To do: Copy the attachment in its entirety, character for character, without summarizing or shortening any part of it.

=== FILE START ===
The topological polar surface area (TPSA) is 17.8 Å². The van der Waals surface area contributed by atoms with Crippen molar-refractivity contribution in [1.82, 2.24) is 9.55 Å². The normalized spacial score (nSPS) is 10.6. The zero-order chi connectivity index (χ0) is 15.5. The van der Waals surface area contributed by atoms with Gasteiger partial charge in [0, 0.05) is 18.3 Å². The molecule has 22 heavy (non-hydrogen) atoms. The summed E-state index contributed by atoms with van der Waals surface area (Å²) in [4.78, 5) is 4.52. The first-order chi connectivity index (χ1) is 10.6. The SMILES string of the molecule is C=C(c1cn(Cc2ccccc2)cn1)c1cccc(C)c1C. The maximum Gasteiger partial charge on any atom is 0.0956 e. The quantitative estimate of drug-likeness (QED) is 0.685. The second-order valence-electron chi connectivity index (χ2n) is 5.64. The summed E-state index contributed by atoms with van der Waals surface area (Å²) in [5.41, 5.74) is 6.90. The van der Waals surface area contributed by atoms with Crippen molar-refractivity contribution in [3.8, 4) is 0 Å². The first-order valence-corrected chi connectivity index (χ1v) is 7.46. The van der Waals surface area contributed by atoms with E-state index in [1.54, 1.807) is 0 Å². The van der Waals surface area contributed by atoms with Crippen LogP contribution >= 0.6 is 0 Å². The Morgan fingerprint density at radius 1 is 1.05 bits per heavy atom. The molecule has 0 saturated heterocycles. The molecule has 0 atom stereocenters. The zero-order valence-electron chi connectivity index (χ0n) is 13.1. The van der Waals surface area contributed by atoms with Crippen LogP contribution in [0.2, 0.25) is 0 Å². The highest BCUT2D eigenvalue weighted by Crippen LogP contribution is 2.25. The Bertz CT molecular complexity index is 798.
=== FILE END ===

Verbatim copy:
The topological polar surface area (TPSA) is 17.8 Å². The van der Waals surface area contributed by atoms with Crippen molar-refractivity contribution in [1.82, 2.24) is 9.55 Å². The normalized spacial score (nSPS) is 10.6. The zero-order chi connectivity index (χ0) is 15.5. The van der Waals surface area contributed by atoms with Gasteiger partial charge in [0, 0.05) is 18.3 Å². The molecule has 22 heavy (non-hydrogen) atoms. The summed E-state index contributed by atoms with van der Waals surface area (Å²) in [4.78, 5) is 4.52. The first-order chi connectivity index (χ1) is 10.6. The SMILES string of the molecule is C=C(c1cn(Cc2ccccc2)cn1)c1cccc(C)c1C. The maximum Gasteiger partial charge on any atom is 0.0956 e. The quantitative estimate of drug-likeness (QED) is 0.685. The second-order valence-electron chi connectivity index (χ2n) is 5.64. The summed E-state index contributed by atoms with van der Waals surface area (Å²) in [5.41, 5.74) is 6.90. The van der Waals surface area contributed by atoms with Crippen molar-refractivity contribution in [3.8, 4) is 0 Å². The first-order valence-corrected chi connectivity index (χ1v) is 7.46. The van der Waals surface area contributed by atoms with E-state index in [1.54, 1.807) is 0 Å². The van der Waals surface area contributed by atoms with Crippen LogP contribution >= 0.6 is 0 Å². The Morgan fingerprint density at radius 1 is 1.05 bits per heavy atom. The molecule has 0 saturated heterocycles. The molecule has 0 atom stereocenters. The zero-order valence-electron chi connectivity index (χ0n) is 13.1. The van der Waals surface area contributed by atoms with Crippen LogP contribution in [0.2, 0.25) is 0 Å². The highest BCUT2D eigenvalue weighted by Crippen LogP contribution is 2.25. The Bertz CT molecular complexity index is 798.